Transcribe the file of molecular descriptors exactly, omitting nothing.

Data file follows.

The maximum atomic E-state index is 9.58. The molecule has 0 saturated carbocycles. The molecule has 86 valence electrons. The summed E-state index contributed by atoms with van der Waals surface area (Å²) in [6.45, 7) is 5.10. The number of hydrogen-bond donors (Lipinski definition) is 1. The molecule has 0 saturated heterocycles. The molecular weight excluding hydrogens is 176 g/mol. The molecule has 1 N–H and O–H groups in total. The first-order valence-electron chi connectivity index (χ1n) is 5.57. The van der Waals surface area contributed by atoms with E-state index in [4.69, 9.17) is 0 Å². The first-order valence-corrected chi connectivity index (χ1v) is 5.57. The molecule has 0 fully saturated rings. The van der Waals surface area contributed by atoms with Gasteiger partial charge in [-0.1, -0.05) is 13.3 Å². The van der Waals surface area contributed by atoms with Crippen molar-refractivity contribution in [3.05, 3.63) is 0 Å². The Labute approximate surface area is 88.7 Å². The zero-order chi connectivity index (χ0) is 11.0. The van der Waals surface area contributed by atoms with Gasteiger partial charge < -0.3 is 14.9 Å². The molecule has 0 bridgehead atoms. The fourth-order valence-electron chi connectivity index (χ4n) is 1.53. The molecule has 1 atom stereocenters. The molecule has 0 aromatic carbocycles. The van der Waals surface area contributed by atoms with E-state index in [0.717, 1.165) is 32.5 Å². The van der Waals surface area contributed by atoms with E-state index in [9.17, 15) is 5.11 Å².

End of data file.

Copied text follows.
The maximum atomic E-state index is 9.58. The molecule has 0 saturated carbocycles. The molecule has 86 valence electrons. The summed E-state index contributed by atoms with van der Waals surface area (Å²) in [6.45, 7) is 5.10. The number of hydrogen-bond donors (Lipinski definition) is 1. The molecule has 0 saturated heterocycles. The molecular weight excluding hydrogens is 176 g/mol. The molecule has 1 N–H and O–H groups in total. The first-order valence-electron chi connectivity index (χ1n) is 5.57. The van der Waals surface area contributed by atoms with E-state index in [4.69, 9.17) is 0 Å². The first-order valence-corrected chi connectivity index (χ1v) is 5.57. The molecule has 0 fully saturated rings. The van der Waals surface area contributed by atoms with Gasteiger partial charge in [-0.1, -0.05) is 13.3 Å². The van der Waals surface area contributed by atoms with Crippen molar-refractivity contribution in [3.05, 3.63) is 0 Å². The Labute approximate surface area is 88.7 Å². The zero-order chi connectivity index (χ0) is 11.0. The van der Waals surface area contributed by atoms with Gasteiger partial charge < -0.3 is 14.9 Å². The molecule has 0 bridgehead atoms. The fourth-order valence-electron chi connectivity index (χ4n) is 1.53. The molecule has 1 atom stereocenters. The molecule has 0 aromatic carbocycles. The van der Waals surface area contributed by atoms with E-state index in [0.717, 1.165) is 32.5 Å². The van der Waals surface area contributed by atoms with E-state index in [9.17, 15) is 5.11 Å².